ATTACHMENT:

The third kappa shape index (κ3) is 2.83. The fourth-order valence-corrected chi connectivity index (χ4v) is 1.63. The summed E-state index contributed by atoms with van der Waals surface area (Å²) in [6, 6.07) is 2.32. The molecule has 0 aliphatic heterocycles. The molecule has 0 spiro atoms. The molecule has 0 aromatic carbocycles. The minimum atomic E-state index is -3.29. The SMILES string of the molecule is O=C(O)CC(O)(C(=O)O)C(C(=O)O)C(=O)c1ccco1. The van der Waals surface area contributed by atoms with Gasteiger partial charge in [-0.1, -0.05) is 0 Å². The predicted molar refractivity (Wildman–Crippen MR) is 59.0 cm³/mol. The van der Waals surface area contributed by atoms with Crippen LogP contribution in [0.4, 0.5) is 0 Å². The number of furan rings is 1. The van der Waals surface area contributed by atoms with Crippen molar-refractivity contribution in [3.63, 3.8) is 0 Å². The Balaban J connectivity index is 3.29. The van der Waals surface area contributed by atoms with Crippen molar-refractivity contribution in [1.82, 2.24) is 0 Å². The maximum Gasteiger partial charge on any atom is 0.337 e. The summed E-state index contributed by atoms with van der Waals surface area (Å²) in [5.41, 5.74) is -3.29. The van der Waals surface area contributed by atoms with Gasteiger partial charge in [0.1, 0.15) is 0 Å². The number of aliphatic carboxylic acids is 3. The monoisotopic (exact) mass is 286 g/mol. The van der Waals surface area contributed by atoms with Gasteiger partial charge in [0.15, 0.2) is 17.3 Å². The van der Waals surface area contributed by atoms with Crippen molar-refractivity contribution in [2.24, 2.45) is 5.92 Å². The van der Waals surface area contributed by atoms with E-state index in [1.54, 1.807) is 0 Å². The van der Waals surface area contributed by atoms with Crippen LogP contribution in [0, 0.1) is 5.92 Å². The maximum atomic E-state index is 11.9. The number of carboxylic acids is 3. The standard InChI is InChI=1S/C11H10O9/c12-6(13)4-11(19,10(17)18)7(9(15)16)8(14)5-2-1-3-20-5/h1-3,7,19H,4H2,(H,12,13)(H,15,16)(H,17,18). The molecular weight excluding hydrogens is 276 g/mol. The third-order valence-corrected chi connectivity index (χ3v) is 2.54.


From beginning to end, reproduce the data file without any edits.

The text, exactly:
The third kappa shape index (κ3) is 2.83. The fourth-order valence-corrected chi connectivity index (χ4v) is 1.63. The summed E-state index contributed by atoms with van der Waals surface area (Å²) in [6, 6.07) is 2.32. The molecule has 0 aliphatic heterocycles. The molecule has 0 spiro atoms. The molecule has 0 aromatic carbocycles. The minimum atomic E-state index is -3.29. The SMILES string of the molecule is O=C(O)CC(O)(C(=O)O)C(C(=O)O)C(=O)c1ccco1. The van der Waals surface area contributed by atoms with Gasteiger partial charge in [-0.1, -0.05) is 0 Å². The predicted molar refractivity (Wildman–Crippen MR) is 59.0 cm³/mol. The van der Waals surface area contributed by atoms with Crippen LogP contribution in [0.4, 0.5) is 0 Å². The number of furan rings is 1. The van der Waals surface area contributed by atoms with Crippen molar-refractivity contribution in [3.63, 3.8) is 0 Å². The Balaban J connectivity index is 3.29. The van der Waals surface area contributed by atoms with Crippen molar-refractivity contribution in [1.82, 2.24) is 0 Å². The maximum Gasteiger partial charge on any atom is 0.337 e. The summed E-state index contributed by atoms with van der Waals surface area (Å²) in [5.41, 5.74) is -3.29. The van der Waals surface area contributed by atoms with Gasteiger partial charge in [0.1, 0.15) is 0 Å². The number of aliphatic carboxylic acids is 3. The monoisotopic (exact) mass is 286 g/mol. The van der Waals surface area contributed by atoms with Gasteiger partial charge in [0.15, 0.2) is 17.3 Å². The van der Waals surface area contributed by atoms with Crippen molar-refractivity contribution in [2.24, 2.45) is 5.92 Å². The van der Waals surface area contributed by atoms with E-state index in [1.54, 1.807) is 0 Å². The van der Waals surface area contributed by atoms with Crippen LogP contribution in [0, 0.1) is 5.92 Å². The maximum atomic E-state index is 11.9. The number of carboxylic acids is 3. The standard InChI is InChI=1S/C11H10O9/c12-6(13)4-11(19,10(17)18)7(9(15)16)8(14)5-2-1-3-20-5/h1-3,7,19H,4H2,(H,12,13)(H,15,16)(H,17,18). The molecular weight excluding hydrogens is 276 g/mol. The third-order valence-corrected chi connectivity index (χ3v) is 2.54.